Mind you, as prominent as he was, Galen didn’t have it all figured out; both sexes are affected by PCT and the experience can differ radically from person to person. It’s also not to be confused with post-orgasmic illness syndrome (POIS), a rare condition that could be due to anything from a lack of progesterone to a semen allergy. The syndrome can cause sufferers to experience a wide range of symptoms, including apathy, itchy eyes, and weeping, for up to several days after an orgasm.
NYU’s Bobst Library is an empty cavern where fluorescent lights hang down like stalactites and lone students wing through the stacks like bats. My ears are straining to catch some sign of life when I hear the squawk of a recalcitrant brake as the librarian wheels a metal book cart my way. If my soul could salivate, I’d go wet inside. Saints’ relics, the shirt off Justin Bieber’s back, lost tapes showing what really happened that day in Dallas—I couldn’t give two shits about those curios. I’m about to hold David Wojnarowicz’s final secret: the Magic Box.
Through his art, Wojnarowicz gave voice to the unspeakable, be it the banal brutality of the suburbs, the roaring horror of AIDS, or the beauty of two faggots fucking on an abandoned pier in downtown Manhattan—all subjects he came by honestly. His father was violently abusive, alcoholic, and eventually killed himself; his mother was often absent and rarely parental. By the time he was a teenager, Wojnarowicz was hustling among the junkies and pimps in pre-Disney Times Square. Yet like an alchemist, he somehow distilled shit into gold, turning a painful childhood into powerful, layered artwork that was at once raw and intensely structured. His paintings, essays, and installations graced everything from the 1985 Whitney Biennial to ACT UP protest signs. If playwright Larry Kramer was the conscience of 1980s queer America, Wojnarowicz was the id—full of rage and lust, love and fear.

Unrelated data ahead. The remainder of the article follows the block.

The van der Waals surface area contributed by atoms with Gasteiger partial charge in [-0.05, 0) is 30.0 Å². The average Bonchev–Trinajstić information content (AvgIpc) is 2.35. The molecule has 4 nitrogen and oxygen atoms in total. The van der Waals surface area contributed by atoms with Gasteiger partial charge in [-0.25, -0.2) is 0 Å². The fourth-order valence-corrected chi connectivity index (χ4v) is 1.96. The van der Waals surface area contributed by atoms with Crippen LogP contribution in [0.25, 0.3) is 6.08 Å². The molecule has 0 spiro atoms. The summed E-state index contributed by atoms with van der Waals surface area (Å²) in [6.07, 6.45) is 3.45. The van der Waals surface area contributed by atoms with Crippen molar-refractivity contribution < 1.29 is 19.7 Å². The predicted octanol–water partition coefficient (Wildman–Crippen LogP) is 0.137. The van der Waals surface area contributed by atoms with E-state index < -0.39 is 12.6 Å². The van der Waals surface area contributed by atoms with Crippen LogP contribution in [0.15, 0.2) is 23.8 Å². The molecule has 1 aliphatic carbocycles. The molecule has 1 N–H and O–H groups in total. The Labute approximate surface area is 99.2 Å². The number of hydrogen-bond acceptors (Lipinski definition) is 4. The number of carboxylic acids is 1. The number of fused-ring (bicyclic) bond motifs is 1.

And he understood that that rage could be his weapon. In his essay “Do Not Doubt the Dangerousness of the 12-Inch-Tall Politician,” Wojnarowicz wrote that “to speak about the once unspeakable can make the INVISIBLE familiar if repeated often enough in clear and loud tones.” This was his central project, his central problem: how to make legible the queer outline of his life, which America would have rather seen destroyed, or, failing that, kept silent. Wojnarowicz believed that this articulation had the power to “shake the boundaries of the illusion of the ONE-TRIBE NATION,” his dismissive term for the false sense of shared experience that was at the heart of every two-and-a-half-child, three-car-garage, prefab, Norman Rockwell–style American dream. It was all part of the “pre-invented world”—the shit we are handed at birth, like language and capitalism—which was built to serve the needs of those in power and which Wojnarowicz rejected vocally and often.